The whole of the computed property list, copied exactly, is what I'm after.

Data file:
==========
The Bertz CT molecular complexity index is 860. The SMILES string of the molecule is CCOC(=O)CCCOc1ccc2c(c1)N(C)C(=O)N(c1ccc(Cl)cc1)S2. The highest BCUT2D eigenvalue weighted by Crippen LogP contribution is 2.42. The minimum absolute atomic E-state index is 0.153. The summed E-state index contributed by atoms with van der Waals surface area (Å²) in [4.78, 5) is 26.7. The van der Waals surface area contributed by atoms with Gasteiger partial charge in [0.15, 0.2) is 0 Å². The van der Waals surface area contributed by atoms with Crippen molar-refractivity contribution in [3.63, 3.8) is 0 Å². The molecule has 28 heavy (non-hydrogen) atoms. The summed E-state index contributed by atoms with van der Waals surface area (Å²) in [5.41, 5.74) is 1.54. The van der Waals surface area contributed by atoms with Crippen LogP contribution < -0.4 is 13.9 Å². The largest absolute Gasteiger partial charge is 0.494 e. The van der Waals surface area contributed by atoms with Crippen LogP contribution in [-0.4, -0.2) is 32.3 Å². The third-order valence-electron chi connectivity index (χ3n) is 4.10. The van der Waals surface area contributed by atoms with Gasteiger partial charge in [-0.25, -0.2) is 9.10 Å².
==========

The Bertz CT molecular complexity index is 860. The SMILES string of the molecule is CCOC(=O)CCCOc1ccc2c(c1)N(C)C(=O)N(c1ccc(Cl)cc1)S2. The highest BCUT2D eigenvalue weighted by Crippen LogP contribution is 2.42. The minimum absolute atomic E-state index is 0.153. The summed E-state index contributed by atoms with van der Waals surface area (Å²) in [4.78, 5) is 26.7. The van der Waals surface area contributed by atoms with Gasteiger partial charge in [0.15, 0.2) is 0 Å². The van der Waals surface area contributed by atoms with Crippen molar-refractivity contribution in [3.63, 3.8) is 0 Å². The molecule has 28 heavy (non-hydrogen) atoms. The summed E-state index contributed by atoms with van der Waals surface area (Å²) in [5.41, 5.74) is 1.54. The van der Waals surface area contributed by atoms with Crippen LogP contribution < -0.4 is 13.9 Å². The largest absolute Gasteiger partial charge is 0.494 e. The van der Waals surface area contributed by atoms with Crippen LogP contribution in [-0.4, -0.2) is 32.3 Å². The third-order valence-electron chi connectivity index (χ3n) is 4.10. The van der Waals surface area contributed by atoms with Gasteiger partial charge in [-0.25, -0.2) is 9.10 Å².